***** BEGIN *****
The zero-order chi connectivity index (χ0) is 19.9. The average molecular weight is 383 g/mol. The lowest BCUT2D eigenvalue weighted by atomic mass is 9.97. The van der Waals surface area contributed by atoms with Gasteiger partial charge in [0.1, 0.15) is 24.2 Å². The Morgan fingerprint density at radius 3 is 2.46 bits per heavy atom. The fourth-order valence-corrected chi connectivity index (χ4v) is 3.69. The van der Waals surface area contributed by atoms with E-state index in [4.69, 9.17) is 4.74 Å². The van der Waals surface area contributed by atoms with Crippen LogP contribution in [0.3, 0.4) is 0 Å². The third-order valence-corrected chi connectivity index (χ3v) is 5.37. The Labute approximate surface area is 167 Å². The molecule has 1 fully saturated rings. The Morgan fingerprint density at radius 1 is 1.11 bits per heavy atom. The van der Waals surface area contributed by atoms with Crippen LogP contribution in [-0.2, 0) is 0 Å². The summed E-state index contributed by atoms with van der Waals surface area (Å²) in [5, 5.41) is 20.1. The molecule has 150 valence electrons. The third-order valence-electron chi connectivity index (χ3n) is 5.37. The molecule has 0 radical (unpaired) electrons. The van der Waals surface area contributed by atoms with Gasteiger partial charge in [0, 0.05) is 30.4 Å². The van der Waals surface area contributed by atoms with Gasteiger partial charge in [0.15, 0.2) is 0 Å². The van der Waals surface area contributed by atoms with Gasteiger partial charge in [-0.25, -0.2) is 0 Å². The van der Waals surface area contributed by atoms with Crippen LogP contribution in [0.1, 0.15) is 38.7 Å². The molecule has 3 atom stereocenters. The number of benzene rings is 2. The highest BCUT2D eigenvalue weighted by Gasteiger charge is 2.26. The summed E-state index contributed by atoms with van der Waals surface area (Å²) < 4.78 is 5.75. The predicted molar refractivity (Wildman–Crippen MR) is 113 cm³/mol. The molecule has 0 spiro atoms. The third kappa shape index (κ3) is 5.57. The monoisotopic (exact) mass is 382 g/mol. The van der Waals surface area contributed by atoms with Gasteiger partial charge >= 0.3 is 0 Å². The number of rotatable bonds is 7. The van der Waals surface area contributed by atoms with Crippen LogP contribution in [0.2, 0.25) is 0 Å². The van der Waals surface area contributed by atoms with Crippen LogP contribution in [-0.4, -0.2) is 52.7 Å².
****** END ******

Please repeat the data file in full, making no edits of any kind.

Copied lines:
The zero-order chi connectivity index (χ0) is 19.9. The average molecular weight is 383 g/mol. The lowest BCUT2D eigenvalue weighted by atomic mass is 9.97. The van der Waals surface area contributed by atoms with Gasteiger partial charge in [0.1, 0.15) is 24.2 Å². The Morgan fingerprint density at radius 3 is 2.46 bits per heavy atom. The fourth-order valence-corrected chi connectivity index (χ4v) is 3.69. The van der Waals surface area contributed by atoms with E-state index in [4.69, 9.17) is 4.74 Å². The van der Waals surface area contributed by atoms with Crippen LogP contribution in [0.3, 0.4) is 0 Å². The third-order valence-corrected chi connectivity index (χ3v) is 5.37. The Labute approximate surface area is 167 Å². The molecule has 1 fully saturated rings. The Morgan fingerprint density at radius 1 is 1.11 bits per heavy atom. The van der Waals surface area contributed by atoms with Crippen LogP contribution in [-0.2, 0) is 0 Å². The summed E-state index contributed by atoms with van der Waals surface area (Å²) in [5, 5.41) is 20.1. The molecule has 150 valence electrons. The third-order valence-electron chi connectivity index (χ3n) is 5.37. The molecule has 0 radical (unpaired) electrons. The van der Waals surface area contributed by atoms with Gasteiger partial charge in [0, 0.05) is 30.4 Å². The van der Waals surface area contributed by atoms with Gasteiger partial charge in [0.15, 0.2) is 0 Å². The van der Waals surface area contributed by atoms with Gasteiger partial charge in [-0.25, -0.2) is 0 Å². The van der Waals surface area contributed by atoms with Crippen LogP contribution in [0.1, 0.15) is 38.7 Å². The molecule has 3 atom stereocenters. The number of benzene rings is 2. The highest BCUT2D eigenvalue weighted by Gasteiger charge is 2.26. The summed E-state index contributed by atoms with van der Waals surface area (Å²) < 4.78 is 5.75. The predicted molar refractivity (Wildman–Crippen MR) is 113 cm³/mol. The molecule has 0 spiro atoms. The third kappa shape index (κ3) is 5.57. The monoisotopic (exact) mass is 382 g/mol. The van der Waals surface area contributed by atoms with Gasteiger partial charge >= 0.3 is 0 Å². The number of rotatable bonds is 7. The van der Waals surface area contributed by atoms with Crippen LogP contribution in [0.2, 0.25) is 0 Å². The van der Waals surface area contributed by atoms with Crippen LogP contribution in [-0.4, -0.2) is 52.7 Å².